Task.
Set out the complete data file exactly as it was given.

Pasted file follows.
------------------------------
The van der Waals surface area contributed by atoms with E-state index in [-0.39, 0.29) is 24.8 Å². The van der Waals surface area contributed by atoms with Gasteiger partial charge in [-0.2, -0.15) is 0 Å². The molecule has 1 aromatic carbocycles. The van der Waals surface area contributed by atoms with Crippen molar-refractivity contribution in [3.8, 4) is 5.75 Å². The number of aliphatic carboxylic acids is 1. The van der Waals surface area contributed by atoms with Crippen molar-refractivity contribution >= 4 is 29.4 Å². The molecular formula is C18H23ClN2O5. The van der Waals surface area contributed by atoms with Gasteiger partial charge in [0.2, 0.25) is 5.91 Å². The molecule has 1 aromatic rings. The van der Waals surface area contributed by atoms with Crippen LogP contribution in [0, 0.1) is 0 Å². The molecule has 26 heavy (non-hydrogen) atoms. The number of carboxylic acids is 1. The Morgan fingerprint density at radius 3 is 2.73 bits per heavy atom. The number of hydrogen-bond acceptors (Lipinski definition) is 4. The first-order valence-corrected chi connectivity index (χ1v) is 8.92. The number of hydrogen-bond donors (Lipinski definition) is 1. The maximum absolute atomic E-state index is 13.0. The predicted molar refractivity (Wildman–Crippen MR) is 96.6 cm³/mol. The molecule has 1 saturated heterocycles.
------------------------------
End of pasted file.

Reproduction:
The van der Waals surface area contributed by atoms with E-state index in [-0.39, 0.29) is 24.8 Å². The van der Waals surface area contributed by atoms with Gasteiger partial charge in [-0.2, -0.15) is 0 Å². The molecule has 1 aromatic carbocycles. The van der Waals surface area contributed by atoms with Crippen molar-refractivity contribution in [3.8, 4) is 5.75 Å². The number of aliphatic carboxylic acids is 1. The van der Waals surface area contributed by atoms with Crippen molar-refractivity contribution >= 4 is 29.4 Å². The molecular formula is C18H23ClN2O5. The van der Waals surface area contributed by atoms with Gasteiger partial charge in [0.2, 0.25) is 5.91 Å². The molecule has 1 aromatic rings. The van der Waals surface area contributed by atoms with Crippen LogP contribution in [0, 0.1) is 0 Å². The molecule has 26 heavy (non-hydrogen) atoms. The number of carboxylic acids is 1. The Morgan fingerprint density at radius 3 is 2.73 bits per heavy atom. The number of hydrogen-bond acceptors (Lipinski definition) is 4. The first-order valence-corrected chi connectivity index (χ1v) is 8.92. The number of hydrogen-bond donors (Lipinski definition) is 1. The maximum absolute atomic E-state index is 13.0. The predicted molar refractivity (Wildman–Crippen MR) is 96.6 cm³/mol. The molecule has 1 saturated heterocycles.